Much more could be said on this topic. In the late 50s, Chairman Nikita Khrushchev constantly asserted that the USSR was "turning out missiles like sausages," resulting in a – you guessed it – missile gap. And yet during the Cuban missile crisis of 1962, the Soviets had a grand total of 13 ICBMs on the pads.

All these hoaxes were met with the same response in the West: open panic featuring hysteria, confusion, and defeatism. No matter how many times the trick was repeated, the same cries of doom were heard from people in positions to know better – often the same people, over and over again.

So how does Syria fit in? The attack on April 13th went up against a 21st-century Russian superweapon–the S-400 Triumf air-defense system, a mobile state-of-the-art anti-aircraft and missile network featuring four distinct missile types targeting aircraft in any performance envelope from treetop level to high altitude – including stealth aircraft (at a range of 150 miles, yet). For a decade we have been assured by military analysts that the S-400 is a game-changer – a system that could rend the heavens in twain and call into question the very concept of air power under battlefield conditions.

And yet, last Friday, the epoch-making Triumf failed to let out so much as a peep as 105 cruise missiles trashed Bashar Assad's chemical warfare plants. Not a single SAM left the rack while the attack was proceeding. (The Syrians did fire over 40 missiles at nothing, but only after the attack was completed. This is standard behavior among Arab armed forces – the Libyans and Iraqis did the same thing.) The Russians claim to have shot down over 70 of the attacking cruise missiles. How do we know this isn't true? First, because the targets were utterly destroyed, and second, because the French were involved. If the Russians had shot down any U.S. missiles at all we would be hearing from Paris that American "missiles de croisière" are useless, and that's why we had to turn to the French, who invented the cruise missile in 1689. (This is scarcely an exaggeration – Emmanuel Macron has gone on record to state that it was he, le président de la France, who persuaded Donald Trump to carry out the strike.)

Some might argue that the new AGM-158 JASSM stealth missile foxed the S-400, but half the missiles launched were actually thirty-year-old BGM-109 Tomahawks, the equivalent of Colt Peacemakers as far as the world of missile development is concerned. If the mighty S-400 can't shoot down a thirty-year-old missile, what can it do?

The question is rhetorical, since it's clear at this point that the S-400, along with the Myas, the nuclear drone, and the Kanyon, is simply another boogieman cooked up by the Russians to buffalo a gullible world, with the aid and assistance of various Western experts.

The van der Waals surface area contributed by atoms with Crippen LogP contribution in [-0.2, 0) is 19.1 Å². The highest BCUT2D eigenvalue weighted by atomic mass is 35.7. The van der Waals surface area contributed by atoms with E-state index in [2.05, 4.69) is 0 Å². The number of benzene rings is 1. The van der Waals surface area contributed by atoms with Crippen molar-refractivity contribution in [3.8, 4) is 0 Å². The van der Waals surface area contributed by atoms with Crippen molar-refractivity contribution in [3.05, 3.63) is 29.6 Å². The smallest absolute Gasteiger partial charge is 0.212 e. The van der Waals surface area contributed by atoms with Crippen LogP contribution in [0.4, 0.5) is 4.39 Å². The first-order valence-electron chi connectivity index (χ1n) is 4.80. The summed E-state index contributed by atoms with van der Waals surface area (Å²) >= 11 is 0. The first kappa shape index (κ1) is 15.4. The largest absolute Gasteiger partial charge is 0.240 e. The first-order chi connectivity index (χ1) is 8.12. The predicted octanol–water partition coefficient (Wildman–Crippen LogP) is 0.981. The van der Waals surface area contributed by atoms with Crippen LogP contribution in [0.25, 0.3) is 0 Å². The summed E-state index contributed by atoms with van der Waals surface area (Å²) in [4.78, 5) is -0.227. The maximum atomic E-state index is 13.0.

As to why–during the 50s, Khrushchev was facing intractable difficulties in ruling Russia, overseeing a national recovery from Stalinist terror while juggling the party, the military, and the KGB and attempting to reform the economy through his "Thaw" policies. Fairy tales concerning Myas and missiles, along with feigned belligerence, kept the world at arm's length while mollifying various hard liners. So why not go with it, particularly when the West was so easy to fool? Khrushchev managed to walk that tightrope for a decade before it snapped beneath him.

His successors, Brezhnev and Kosygin, followed the same route, because they had no alternative. Neither does Vladimir Putin today. He has learned – as they all learned, from czar to vozhd to chairman – that you cannot rule a modern state as a medieval tyranny. All that you can do is remain one step ahead of chaos while faking out both your own people and the world as a whole.

That explains Vlad and his Darth Vader weapons. Russia today is what it always was – a Potemkin village hiding a nation in a state of suspended collapse. The sole thing keeping it up is brutality toward the ordinary Russian and threats against the rest of the world. This works only because the West allows to work – doing favors for the vozhd of the moment for the sake of peace and quiet, throwing our hands up and wailing whenever he shakes a rubber doomsday machine in our direction, and consistently selling the Russian people short. That's the way it was during the communist epoch, and that's the way it is today. It's time we pulled up the curtain on it, the same way we pulled up the curtain on the S-400 last weekend.